As Meryl Streep reminded us at the Golden Globes, Hollywood has a responsibility to fight Trumpism. You can help them do it by signing up to be a See Jane advocate for the Geena Davis Institute on Gender in Media, a group aimed at ending gender bias and discrimination in the entertainment industry. The soon-to-be-launched advocate program encourages supporters to build awareness and expand the institute's mission — because media representation makes an impact off-screen, too.

21. Like and share this incredible video of Rep. Luis Gutierrez explaining why he's going to the march and standing up to Trump.

Why I Will Not Be At Inauguration And Will Be Marching With Women

My speech this morning on the Floor of the House about why I will not be at the inauguration ceremonies on Jan. 20 but will be marching with women at the Women's March on Jan. 21. "We all heard the tape when Donald Trump was bragging – bragging! – about grabbing women by their private parts without their consent. It is something I can never un-hear. Bragging to that guy on TV that he would grab women below the belt as a way of hitting on them. Sorry. That is never OK. It is never just locker room talk. It is offensive and, if he ever actually did it, it is criminal...." The text of my speech: https://bit.ly/2jqSpJ6 More info on the Women's March: https://www.facebook.com/womensmarchonwash/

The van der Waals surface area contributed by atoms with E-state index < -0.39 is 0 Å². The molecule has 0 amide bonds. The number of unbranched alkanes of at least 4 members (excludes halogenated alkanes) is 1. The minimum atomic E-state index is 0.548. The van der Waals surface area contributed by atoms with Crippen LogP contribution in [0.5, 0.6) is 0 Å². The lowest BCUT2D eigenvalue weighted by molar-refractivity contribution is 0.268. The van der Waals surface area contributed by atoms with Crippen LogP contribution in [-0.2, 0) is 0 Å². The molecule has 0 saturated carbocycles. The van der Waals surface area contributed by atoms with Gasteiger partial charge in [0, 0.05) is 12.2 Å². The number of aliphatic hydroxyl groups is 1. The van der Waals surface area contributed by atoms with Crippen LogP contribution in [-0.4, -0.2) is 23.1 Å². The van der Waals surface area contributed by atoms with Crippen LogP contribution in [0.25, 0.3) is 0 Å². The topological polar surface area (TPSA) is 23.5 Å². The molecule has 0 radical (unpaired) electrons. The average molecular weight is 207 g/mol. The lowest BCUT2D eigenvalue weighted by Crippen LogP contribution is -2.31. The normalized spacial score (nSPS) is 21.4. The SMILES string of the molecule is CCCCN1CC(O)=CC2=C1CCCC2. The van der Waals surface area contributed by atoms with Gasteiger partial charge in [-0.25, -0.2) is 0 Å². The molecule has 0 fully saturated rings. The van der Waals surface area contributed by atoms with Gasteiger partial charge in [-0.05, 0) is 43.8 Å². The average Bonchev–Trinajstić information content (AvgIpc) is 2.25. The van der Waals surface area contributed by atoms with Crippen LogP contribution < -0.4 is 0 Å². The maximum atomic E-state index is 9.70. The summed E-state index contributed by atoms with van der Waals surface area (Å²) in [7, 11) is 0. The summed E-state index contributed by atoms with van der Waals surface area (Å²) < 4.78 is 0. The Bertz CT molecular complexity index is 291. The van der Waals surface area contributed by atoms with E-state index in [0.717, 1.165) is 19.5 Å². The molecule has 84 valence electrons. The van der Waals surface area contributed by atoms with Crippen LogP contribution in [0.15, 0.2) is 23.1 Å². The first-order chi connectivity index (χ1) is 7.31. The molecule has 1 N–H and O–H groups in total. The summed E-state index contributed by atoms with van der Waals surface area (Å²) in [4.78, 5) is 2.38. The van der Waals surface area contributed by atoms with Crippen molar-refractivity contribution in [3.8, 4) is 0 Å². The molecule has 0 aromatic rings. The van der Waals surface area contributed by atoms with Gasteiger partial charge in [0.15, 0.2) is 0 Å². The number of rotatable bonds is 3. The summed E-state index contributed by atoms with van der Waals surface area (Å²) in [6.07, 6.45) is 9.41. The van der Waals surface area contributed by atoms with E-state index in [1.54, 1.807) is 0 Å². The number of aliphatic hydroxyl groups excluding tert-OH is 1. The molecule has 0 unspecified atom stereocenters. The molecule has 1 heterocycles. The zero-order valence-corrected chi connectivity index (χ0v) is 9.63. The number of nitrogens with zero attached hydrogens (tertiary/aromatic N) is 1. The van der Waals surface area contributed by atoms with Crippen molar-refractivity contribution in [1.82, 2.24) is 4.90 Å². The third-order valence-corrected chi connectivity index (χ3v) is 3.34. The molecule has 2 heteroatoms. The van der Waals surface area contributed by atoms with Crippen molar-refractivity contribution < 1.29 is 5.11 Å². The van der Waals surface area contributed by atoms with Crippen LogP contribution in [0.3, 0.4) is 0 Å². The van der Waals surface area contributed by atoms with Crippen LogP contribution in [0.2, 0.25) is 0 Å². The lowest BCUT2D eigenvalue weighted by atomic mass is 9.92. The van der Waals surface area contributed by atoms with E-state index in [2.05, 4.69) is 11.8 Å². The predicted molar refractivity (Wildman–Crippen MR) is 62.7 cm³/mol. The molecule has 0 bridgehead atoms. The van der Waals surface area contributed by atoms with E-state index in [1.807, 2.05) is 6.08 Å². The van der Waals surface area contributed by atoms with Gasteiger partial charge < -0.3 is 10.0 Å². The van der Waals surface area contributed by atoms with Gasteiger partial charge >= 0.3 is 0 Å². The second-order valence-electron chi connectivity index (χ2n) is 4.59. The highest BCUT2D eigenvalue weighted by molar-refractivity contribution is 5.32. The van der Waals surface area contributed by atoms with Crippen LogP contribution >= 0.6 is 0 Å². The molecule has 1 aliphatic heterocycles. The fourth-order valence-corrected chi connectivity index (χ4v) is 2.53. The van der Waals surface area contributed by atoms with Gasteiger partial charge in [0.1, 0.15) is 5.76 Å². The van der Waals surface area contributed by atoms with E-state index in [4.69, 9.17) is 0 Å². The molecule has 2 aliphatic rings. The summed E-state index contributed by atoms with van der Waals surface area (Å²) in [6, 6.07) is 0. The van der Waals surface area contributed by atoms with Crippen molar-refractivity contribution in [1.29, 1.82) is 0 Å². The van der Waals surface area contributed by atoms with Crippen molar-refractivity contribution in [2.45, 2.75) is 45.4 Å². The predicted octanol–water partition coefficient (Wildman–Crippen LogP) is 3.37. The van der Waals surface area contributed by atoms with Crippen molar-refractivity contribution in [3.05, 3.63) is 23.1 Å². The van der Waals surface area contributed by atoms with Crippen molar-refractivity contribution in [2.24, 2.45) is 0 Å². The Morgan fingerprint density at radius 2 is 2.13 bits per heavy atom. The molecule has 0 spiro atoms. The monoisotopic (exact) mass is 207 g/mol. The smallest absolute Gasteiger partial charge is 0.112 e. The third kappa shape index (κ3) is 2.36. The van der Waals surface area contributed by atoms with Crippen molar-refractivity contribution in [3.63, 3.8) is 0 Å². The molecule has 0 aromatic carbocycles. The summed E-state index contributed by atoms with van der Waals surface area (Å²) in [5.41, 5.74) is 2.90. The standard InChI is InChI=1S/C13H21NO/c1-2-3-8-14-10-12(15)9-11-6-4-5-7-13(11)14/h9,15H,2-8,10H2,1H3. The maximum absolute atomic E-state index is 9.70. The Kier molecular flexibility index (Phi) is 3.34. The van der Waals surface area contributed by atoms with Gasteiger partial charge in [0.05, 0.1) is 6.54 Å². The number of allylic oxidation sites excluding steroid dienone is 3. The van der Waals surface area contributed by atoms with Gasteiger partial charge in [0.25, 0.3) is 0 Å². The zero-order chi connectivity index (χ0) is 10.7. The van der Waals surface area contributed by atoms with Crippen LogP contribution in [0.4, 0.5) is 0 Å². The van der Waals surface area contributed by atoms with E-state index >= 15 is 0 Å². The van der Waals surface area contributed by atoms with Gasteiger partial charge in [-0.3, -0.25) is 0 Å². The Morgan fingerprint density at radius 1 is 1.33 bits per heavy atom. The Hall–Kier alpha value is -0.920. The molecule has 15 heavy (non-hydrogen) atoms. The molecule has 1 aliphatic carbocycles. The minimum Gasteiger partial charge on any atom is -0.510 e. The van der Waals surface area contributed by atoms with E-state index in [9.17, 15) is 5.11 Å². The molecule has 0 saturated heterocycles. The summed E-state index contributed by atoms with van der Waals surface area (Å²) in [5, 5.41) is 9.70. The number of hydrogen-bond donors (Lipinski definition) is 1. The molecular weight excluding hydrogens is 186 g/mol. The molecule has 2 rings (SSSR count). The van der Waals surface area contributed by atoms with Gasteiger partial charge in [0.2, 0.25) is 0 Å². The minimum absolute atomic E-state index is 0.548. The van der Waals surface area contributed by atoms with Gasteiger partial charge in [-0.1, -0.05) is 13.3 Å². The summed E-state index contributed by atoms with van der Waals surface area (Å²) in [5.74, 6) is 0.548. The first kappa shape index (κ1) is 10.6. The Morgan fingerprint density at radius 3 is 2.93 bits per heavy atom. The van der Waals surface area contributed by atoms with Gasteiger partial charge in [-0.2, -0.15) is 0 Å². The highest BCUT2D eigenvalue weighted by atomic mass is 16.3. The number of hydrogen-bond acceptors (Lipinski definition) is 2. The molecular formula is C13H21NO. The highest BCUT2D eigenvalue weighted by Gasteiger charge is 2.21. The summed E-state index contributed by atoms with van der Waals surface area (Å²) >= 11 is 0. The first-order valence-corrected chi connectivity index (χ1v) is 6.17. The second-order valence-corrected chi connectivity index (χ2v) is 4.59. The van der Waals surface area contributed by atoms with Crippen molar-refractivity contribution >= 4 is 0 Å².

Posted by Congressman Luis V. Gutierrez on Tuesday, January 10, 2017

22. Buy a Women's March on Washington shirt.

All proceeds go toward the planning and production costs associated with the march itself.

23. If you live in the D.C. area and have a spare bedroom, open it to a frugal marcher.